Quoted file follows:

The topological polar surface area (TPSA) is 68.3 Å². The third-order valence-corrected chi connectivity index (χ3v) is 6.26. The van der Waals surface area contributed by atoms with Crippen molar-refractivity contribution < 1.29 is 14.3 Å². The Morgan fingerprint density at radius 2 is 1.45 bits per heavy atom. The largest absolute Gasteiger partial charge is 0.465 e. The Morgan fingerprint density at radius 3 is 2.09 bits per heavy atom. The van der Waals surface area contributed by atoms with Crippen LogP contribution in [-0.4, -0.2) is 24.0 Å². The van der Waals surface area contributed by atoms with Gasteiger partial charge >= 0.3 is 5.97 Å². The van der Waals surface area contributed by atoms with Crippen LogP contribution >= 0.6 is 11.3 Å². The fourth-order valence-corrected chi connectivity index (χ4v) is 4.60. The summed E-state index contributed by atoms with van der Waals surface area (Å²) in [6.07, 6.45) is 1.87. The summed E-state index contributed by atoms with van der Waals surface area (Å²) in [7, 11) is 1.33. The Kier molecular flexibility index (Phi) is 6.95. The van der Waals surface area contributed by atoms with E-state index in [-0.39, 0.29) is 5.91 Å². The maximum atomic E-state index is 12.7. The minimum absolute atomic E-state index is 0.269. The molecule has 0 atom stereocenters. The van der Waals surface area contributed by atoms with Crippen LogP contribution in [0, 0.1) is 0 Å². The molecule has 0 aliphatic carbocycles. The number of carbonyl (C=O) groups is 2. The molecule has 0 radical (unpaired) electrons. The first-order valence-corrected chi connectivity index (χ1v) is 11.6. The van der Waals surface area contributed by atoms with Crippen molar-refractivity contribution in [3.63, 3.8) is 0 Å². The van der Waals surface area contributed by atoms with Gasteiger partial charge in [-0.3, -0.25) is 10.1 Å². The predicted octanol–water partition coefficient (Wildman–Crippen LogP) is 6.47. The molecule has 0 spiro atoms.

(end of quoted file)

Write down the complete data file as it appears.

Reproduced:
The topological polar surface area (TPSA) is 68.3 Å². The third-order valence-corrected chi connectivity index (χ3v) is 6.26. The van der Waals surface area contributed by atoms with Crippen molar-refractivity contribution < 1.29 is 14.3 Å². The Morgan fingerprint density at radius 2 is 1.45 bits per heavy atom. The largest absolute Gasteiger partial charge is 0.465 e. The Morgan fingerprint density at radius 3 is 2.09 bits per heavy atom. The van der Waals surface area contributed by atoms with Crippen LogP contribution in [-0.4, -0.2) is 24.0 Å². The van der Waals surface area contributed by atoms with Gasteiger partial charge >= 0.3 is 5.97 Å². The van der Waals surface area contributed by atoms with Crippen LogP contribution >= 0.6 is 11.3 Å². The fourth-order valence-corrected chi connectivity index (χ4v) is 4.60. The summed E-state index contributed by atoms with van der Waals surface area (Å²) in [6.07, 6.45) is 1.87. The summed E-state index contributed by atoms with van der Waals surface area (Å²) in [7, 11) is 1.33. The Kier molecular flexibility index (Phi) is 6.95. The van der Waals surface area contributed by atoms with E-state index in [-0.39, 0.29) is 5.91 Å². The maximum atomic E-state index is 12.7. The minimum absolute atomic E-state index is 0.269. The molecule has 0 atom stereocenters. The van der Waals surface area contributed by atoms with Crippen LogP contribution in [0, 0.1) is 0 Å². The molecule has 0 aliphatic carbocycles. The number of carbonyl (C=O) groups is 2. The molecule has 0 radical (unpaired) electrons. The first-order valence-corrected chi connectivity index (χ1v) is 11.6. The van der Waals surface area contributed by atoms with Crippen molar-refractivity contribution in [3.63, 3.8) is 0 Å². The van der Waals surface area contributed by atoms with Gasteiger partial charge in [-0.3, -0.25) is 10.1 Å². The predicted octanol–water partition coefficient (Wildman–Crippen LogP) is 6.47. The molecule has 0 spiro atoms.